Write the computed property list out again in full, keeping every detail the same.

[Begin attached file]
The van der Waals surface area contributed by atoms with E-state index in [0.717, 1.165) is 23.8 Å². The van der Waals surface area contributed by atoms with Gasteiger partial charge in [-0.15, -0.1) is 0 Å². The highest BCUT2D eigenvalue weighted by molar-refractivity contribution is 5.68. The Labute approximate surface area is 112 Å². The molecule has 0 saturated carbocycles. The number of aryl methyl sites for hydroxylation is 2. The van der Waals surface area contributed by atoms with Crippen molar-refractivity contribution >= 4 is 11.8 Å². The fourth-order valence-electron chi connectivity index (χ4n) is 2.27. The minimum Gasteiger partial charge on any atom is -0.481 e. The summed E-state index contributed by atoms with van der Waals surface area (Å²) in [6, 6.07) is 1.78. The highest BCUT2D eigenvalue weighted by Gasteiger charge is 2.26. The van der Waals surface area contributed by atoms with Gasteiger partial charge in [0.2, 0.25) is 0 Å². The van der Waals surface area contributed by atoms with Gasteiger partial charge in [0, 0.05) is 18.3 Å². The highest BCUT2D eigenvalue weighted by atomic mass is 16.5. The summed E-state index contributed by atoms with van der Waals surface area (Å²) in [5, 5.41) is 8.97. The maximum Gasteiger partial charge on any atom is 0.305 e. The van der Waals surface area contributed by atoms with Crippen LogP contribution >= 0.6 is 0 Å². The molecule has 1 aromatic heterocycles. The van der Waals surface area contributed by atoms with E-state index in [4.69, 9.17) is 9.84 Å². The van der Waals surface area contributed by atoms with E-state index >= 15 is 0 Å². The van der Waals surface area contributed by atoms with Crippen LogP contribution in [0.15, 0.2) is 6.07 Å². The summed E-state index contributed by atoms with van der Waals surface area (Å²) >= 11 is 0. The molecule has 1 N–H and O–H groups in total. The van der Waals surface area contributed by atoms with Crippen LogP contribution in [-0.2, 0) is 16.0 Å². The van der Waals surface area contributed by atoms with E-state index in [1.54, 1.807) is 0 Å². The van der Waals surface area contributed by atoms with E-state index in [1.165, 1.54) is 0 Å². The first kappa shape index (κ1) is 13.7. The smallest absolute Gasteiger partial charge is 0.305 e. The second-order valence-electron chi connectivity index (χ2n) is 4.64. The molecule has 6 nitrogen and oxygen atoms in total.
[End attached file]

The van der Waals surface area contributed by atoms with E-state index in [0.717, 1.165) is 23.8 Å². The van der Waals surface area contributed by atoms with Gasteiger partial charge in [-0.15, -0.1) is 0 Å². The highest BCUT2D eigenvalue weighted by molar-refractivity contribution is 5.68. The Labute approximate surface area is 112 Å². The molecule has 0 saturated carbocycles. The number of aryl methyl sites for hydroxylation is 2. The van der Waals surface area contributed by atoms with Crippen molar-refractivity contribution >= 4 is 11.8 Å². The fourth-order valence-electron chi connectivity index (χ4n) is 2.27. The minimum Gasteiger partial charge on any atom is -0.481 e. The summed E-state index contributed by atoms with van der Waals surface area (Å²) in [6, 6.07) is 1.78. The highest BCUT2D eigenvalue weighted by Gasteiger charge is 2.26. The van der Waals surface area contributed by atoms with Gasteiger partial charge in [0.2, 0.25) is 0 Å². The van der Waals surface area contributed by atoms with Gasteiger partial charge in [0, 0.05) is 18.3 Å². The highest BCUT2D eigenvalue weighted by atomic mass is 16.5. The summed E-state index contributed by atoms with van der Waals surface area (Å²) in [5, 5.41) is 8.97. The maximum Gasteiger partial charge on any atom is 0.305 e. The van der Waals surface area contributed by atoms with Crippen LogP contribution >= 0.6 is 0 Å². The molecule has 1 aromatic heterocycles. The van der Waals surface area contributed by atoms with E-state index in [4.69, 9.17) is 9.84 Å². The van der Waals surface area contributed by atoms with E-state index >= 15 is 0 Å². The van der Waals surface area contributed by atoms with Crippen LogP contribution in [0.15, 0.2) is 6.07 Å². The summed E-state index contributed by atoms with van der Waals surface area (Å²) >= 11 is 0. The molecule has 1 N–H and O–H groups in total. The van der Waals surface area contributed by atoms with Crippen LogP contribution in [-0.2, 0) is 16.0 Å². The van der Waals surface area contributed by atoms with E-state index in [1.54, 1.807) is 0 Å². The van der Waals surface area contributed by atoms with E-state index in [1.165, 1.54) is 0 Å². The first kappa shape index (κ1) is 13.7. The smallest absolute Gasteiger partial charge is 0.305 e. The second-order valence-electron chi connectivity index (χ2n) is 4.64. The molecule has 6 nitrogen and oxygen atoms in total.